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Personally I think there are much fewer undecided voters than the media and polsters seem to think.


John Podhoretz

October 26, 2004 -- WHAT if there are no undecided voters left?  What if the polls we're seeing now are a precise mirror of where we're going to be on Election Day?

In polls seven days before the vote, the Bush and Kerry numbers add up to 95 percent to 98 percent. If that holds, up, the president is probably going to win narrowly.

And it may hold.

Right now, in two major polls, President Bush leads Sen. John Kerry outside the "margin of error" among likely voters. In one of them, the Gallup released yesterday afternoon, the Bush and Kerry vote totals 97 percent.

This is a very significant fact, because the presidential vote between the two major candidates almost never adds up to 100 percent. Even in a year without a serious third-party challenger, 1 percent goes to minor candidates like the Libertarian Party's Michael Badnarik. And this year Ralph Nader who will probably get 1 percent or so himself.

That leaves — get this — only 1 percent of the vote remaining undecided.

Under these conditions, using Gallup as the barometer, Bush will probably win. Why? Because his lead is outside the margin of error and more than a million Bush voters would have to switch over to Kerry to give the Massachusetts senator the victory.

But say the undecided number is really 2 percent, or even 4 percent. What happens then?

There's a great deal of controversy about how undecided voters make up their minds in the final week. For years, political professionals have told us that undecided voters "break for the challenger."

This bit of wisdom is based on a long-term trend in the Gallup poll. Since 1936, undecided voters in the last poll taken before a presidential election do seem to opt for the challenger in greater numbers.

But, as dalythoughts.com's Gerry Daly points out, the result changes significantly if you use the second-to-last Gallup as your reference point.

Only twice since 1936 have undecideds in the second-to-last Gallup poll broken for the challenger. And it was only significant once, in 1980, when the undecided swing to Ronald Reagan helped him win a landslide against incumbent Jimmy Carter.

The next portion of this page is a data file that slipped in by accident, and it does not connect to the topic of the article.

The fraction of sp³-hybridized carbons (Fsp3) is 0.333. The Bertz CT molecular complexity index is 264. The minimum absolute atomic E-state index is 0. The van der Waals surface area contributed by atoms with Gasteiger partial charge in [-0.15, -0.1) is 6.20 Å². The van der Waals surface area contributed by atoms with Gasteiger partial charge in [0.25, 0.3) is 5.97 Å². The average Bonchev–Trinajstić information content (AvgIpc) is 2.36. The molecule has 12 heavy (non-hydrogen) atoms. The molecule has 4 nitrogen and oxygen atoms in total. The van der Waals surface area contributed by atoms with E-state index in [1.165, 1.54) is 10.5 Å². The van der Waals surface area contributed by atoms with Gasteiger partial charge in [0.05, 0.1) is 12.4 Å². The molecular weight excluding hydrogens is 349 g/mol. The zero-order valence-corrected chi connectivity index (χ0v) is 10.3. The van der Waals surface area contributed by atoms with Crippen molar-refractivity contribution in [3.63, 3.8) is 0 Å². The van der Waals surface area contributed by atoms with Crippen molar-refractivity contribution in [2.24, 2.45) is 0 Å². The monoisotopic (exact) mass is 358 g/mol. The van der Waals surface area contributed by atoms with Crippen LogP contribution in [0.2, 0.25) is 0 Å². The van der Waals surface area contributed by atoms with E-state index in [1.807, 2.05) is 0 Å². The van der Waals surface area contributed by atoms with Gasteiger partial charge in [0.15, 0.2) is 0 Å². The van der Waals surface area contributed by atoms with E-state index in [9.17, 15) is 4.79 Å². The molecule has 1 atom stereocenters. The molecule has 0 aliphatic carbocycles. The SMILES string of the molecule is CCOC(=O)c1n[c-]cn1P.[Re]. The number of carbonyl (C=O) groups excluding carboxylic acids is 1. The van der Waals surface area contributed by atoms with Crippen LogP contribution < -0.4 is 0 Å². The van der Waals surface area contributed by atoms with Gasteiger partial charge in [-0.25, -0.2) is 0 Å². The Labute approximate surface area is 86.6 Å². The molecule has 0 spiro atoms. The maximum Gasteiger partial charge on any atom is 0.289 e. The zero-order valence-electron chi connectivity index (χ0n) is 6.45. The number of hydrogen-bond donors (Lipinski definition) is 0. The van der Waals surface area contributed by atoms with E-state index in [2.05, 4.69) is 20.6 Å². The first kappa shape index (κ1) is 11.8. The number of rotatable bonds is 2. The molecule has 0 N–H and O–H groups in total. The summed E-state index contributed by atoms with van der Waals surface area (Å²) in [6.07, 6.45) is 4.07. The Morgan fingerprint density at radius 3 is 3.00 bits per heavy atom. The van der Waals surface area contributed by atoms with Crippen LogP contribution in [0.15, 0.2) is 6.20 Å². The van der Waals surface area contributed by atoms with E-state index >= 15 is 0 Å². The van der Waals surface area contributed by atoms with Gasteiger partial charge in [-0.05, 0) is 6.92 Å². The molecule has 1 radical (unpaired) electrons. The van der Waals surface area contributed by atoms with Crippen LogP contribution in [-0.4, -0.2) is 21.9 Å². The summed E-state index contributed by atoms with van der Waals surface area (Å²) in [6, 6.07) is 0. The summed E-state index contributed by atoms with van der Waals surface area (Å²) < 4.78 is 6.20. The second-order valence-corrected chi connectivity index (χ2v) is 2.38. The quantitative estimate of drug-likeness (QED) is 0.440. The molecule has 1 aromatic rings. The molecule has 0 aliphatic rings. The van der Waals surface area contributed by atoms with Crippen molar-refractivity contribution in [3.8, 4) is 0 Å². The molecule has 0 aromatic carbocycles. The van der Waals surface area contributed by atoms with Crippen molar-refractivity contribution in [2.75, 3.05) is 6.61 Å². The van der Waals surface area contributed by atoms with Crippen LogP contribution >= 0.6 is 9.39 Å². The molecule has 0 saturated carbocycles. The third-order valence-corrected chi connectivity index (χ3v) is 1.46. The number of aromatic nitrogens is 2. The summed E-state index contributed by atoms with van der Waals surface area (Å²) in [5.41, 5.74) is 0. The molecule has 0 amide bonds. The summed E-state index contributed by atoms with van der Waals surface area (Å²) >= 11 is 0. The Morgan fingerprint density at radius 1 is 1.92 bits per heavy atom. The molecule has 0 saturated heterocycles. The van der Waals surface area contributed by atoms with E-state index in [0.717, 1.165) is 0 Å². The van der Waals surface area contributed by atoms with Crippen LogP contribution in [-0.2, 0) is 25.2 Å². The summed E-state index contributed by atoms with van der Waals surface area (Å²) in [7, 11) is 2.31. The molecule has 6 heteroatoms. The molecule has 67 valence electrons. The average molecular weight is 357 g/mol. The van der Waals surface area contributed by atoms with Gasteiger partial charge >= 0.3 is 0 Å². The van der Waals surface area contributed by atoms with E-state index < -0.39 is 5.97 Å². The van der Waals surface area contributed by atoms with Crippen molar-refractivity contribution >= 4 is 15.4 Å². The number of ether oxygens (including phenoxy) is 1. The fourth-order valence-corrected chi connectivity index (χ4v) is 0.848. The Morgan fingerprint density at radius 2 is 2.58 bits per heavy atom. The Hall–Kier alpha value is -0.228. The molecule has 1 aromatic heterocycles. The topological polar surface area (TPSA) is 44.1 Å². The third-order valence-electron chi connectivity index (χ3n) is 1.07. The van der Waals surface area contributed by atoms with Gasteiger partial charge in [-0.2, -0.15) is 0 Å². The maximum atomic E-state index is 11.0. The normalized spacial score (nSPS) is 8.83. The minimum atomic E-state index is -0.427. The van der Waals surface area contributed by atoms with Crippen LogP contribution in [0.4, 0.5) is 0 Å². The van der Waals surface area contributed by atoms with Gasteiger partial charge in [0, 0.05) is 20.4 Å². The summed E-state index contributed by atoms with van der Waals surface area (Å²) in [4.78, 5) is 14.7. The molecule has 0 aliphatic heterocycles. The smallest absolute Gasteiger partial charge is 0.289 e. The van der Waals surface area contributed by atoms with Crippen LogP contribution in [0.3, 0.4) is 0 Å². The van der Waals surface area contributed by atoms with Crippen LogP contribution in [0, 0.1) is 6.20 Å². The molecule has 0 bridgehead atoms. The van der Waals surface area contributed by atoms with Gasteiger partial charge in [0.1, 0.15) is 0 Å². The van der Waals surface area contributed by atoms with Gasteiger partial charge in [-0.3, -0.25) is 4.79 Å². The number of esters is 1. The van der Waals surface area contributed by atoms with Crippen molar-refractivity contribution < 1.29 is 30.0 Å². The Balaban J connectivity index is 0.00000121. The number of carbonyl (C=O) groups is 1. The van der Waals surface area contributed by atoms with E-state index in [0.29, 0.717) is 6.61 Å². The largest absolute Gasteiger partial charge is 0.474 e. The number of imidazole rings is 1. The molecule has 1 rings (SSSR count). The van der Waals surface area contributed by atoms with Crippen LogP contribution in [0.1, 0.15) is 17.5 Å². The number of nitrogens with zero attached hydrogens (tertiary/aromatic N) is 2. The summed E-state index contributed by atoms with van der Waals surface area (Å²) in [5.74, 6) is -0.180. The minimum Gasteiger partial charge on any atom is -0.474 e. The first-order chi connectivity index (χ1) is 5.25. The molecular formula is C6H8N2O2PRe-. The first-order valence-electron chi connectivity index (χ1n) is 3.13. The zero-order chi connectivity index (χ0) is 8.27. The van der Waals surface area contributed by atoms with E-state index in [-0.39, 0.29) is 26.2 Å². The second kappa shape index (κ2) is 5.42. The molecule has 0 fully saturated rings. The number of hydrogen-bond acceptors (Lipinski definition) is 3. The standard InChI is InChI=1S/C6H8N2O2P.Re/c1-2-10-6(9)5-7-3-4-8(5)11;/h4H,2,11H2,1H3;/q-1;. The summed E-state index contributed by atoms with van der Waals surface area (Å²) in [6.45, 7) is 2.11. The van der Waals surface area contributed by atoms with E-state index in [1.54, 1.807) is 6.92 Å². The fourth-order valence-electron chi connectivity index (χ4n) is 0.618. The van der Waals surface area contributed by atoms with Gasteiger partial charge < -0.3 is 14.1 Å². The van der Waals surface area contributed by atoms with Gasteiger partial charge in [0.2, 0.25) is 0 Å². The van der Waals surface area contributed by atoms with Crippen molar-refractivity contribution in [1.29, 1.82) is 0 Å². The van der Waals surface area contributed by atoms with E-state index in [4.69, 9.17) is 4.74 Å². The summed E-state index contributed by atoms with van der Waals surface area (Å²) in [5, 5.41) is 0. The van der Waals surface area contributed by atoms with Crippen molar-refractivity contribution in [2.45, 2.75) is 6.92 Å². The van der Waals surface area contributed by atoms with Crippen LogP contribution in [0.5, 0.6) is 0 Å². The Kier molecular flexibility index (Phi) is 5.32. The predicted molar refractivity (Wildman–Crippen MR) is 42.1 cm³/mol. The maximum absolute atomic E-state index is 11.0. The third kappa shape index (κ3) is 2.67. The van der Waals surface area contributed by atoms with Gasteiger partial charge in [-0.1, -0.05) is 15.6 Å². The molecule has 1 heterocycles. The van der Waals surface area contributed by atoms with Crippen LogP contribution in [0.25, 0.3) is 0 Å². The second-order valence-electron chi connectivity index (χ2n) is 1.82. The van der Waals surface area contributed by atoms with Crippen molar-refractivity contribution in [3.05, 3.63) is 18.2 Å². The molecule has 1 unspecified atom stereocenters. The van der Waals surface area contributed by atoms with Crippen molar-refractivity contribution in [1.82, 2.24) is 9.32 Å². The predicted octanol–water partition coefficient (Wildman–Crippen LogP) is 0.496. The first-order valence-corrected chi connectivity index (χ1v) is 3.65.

In the other 10 presidential elections featuring incumbents in the past 68 years, the voters from the second-to-last Gallup either broke for the incumbent or broke evenly.

And let's be clear what "break" means. It's not that 100 percent of undecideds go one way — it means that 60 to 65 percent do. Using yesterday's Gallup poll as a benchmark, Kerry would need an even greater break than that to catch up to Bush — 70 to 75 percent of the undecided voters at least.

That huge margin for Kerry just doesn't seem likely right now.

Ah, but what about all the excitement over the newly registered?

Look at the numbers here. Some people are talking about a staggering increase of 10 million voters this year. Both parties have spent vast sums looking for these new voters and registering them, and there's reason to believe their efforts will basically cancel each other out.

But let's assign 55 percent of them to Kerry. That's 5.5 million voters. With those 5.5 million voters, surely then Kerry will win.

Um, no, he won't. Because Bush will get 4.5 million new votes. This would make Kerry's margin among new voters only 1 million votes — in an electorate of 115 million. That's not even a single percentage point increase. Kerry can't win that way.

Now here's why the tiny number of undecided voters may matter even less than these numbers indicate.

You're an undecided voter. Don't really feel hot either way. You get up next Tuesday, and you hear on the radio or see on TV that there's a record turnout — long lines at the polls. You may get discouraged right there, and decide not to show up the way you haven't shown up before.

Or you do go. And there are long, long, long lines. You might have to wait half an hour.

Do you? Or do you go home?

They won't all go home. But some will.

The perverse result of exceptionally high turnout is that the resulting problems will also keep hundreds of thousands of people from showing up.

Of course, elections are won at the state level, so maybe Kerry can use undecideds to take both Florida and Ohio, making it almost impossible for Bush to win.

But there won't be a million new voters in Ohio. There will be a few hundred thousand at most. And again, they'll go both to Republicans and Democrats.

Democrats who are assuming that undecided and new voters are going to carry the day for them are doing what craps players call "betting on the come." They are hoping for a result that the odds don't favor at this moment.

E-mail: podhoretz@nypost.com


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